Last time Paonam Brojen from Wangjing Tentha kendra put stickers on the relief materials asking for votes. We took up the matter in a PIL filed by us. This time the situation is as bad as earlier and we hope the government will start distributing relief soon.

Lakhi Kant: Are the urban slums neglected, or we can hope to get some attention at these spots?

Nonibala Narengbam: Urban slum areas have not been specified but taking the fringe urban communities we have the drugs users, female sex workers etc. I don’t work for drugs users but there is concern how these communities must be surviving. Urban people usually survive on their business and there’s no give and take between urban sections as in the rural places.

We notice the small hotels at Waheng Leikai and then the small vendors in the keithel area. There’s urgent concern for them also. Women mostly are the providers in such households and there’s domestic violence due to the disruption caused by the pandemic. We intervened in at least five cases of domestic violence last year. Offices are also closed and so urban community is affected by the problem of accessibility in the urban context. It’s commonly known that due to restrictions on going out of the house violence does take place. Some of the cases were taken up by us with the women’s commission. It’s an international phenomenon and needs to be contested strongly.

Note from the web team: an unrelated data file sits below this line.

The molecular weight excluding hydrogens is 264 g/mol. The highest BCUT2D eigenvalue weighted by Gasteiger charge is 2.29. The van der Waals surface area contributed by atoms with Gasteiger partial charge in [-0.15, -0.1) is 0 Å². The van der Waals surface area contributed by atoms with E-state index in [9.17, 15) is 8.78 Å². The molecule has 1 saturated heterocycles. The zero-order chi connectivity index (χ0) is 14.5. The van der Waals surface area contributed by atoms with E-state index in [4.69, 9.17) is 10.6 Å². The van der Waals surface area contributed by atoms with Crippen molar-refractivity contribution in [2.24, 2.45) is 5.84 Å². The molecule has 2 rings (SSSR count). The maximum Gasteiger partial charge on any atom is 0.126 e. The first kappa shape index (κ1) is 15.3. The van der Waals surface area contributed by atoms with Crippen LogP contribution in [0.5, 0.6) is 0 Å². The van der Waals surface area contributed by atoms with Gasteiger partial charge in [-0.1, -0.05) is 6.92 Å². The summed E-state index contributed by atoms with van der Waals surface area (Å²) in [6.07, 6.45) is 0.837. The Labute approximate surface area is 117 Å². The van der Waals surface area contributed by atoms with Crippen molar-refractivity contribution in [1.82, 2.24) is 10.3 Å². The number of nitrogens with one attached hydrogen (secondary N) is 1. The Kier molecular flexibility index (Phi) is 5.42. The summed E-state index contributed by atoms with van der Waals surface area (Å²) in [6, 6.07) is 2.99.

Lakhi Kant: Is there requirement of supplementary nutrition or not in the state?

Nonibala Narengbam: Supplementary nutrition is very much in need. Manipur state has the SABLA scheme for adolescent girls and the ICDS through their resources provides nutrition at the leikais with the help of anganwadis for pregnant and lactating mothers. But even a casual ground survey shows that 70-80% do not get this nutrition, the women themselves say. Under the Health Mission also they are supposed to get Iron Folic tablets, other medicine, and foods but they are not getting these. The schemes are in place but the actual goods are not being delivered by the government.

Lakhi Kant: What are the essential programs for women and children offered in the state and how is the performance?

Nonibala Narengbam: The main programs are under the National Food Security Act where the women during pregnancy must get nutrition. Under the ICDS, children who are 3-6 years are put in the ‘learning by playing’ program. Also, under the Right to Education children from Class 1-8 are supposed to get free and compulsory education. But mostly the children in the 3-6 years category are not getting any of the designated benefits. For instance, rice; only the signatures are taken but the actual quantity given away is only 50% of the allotted amount. Also, the actual beneficiaries under the ICDS are neglected.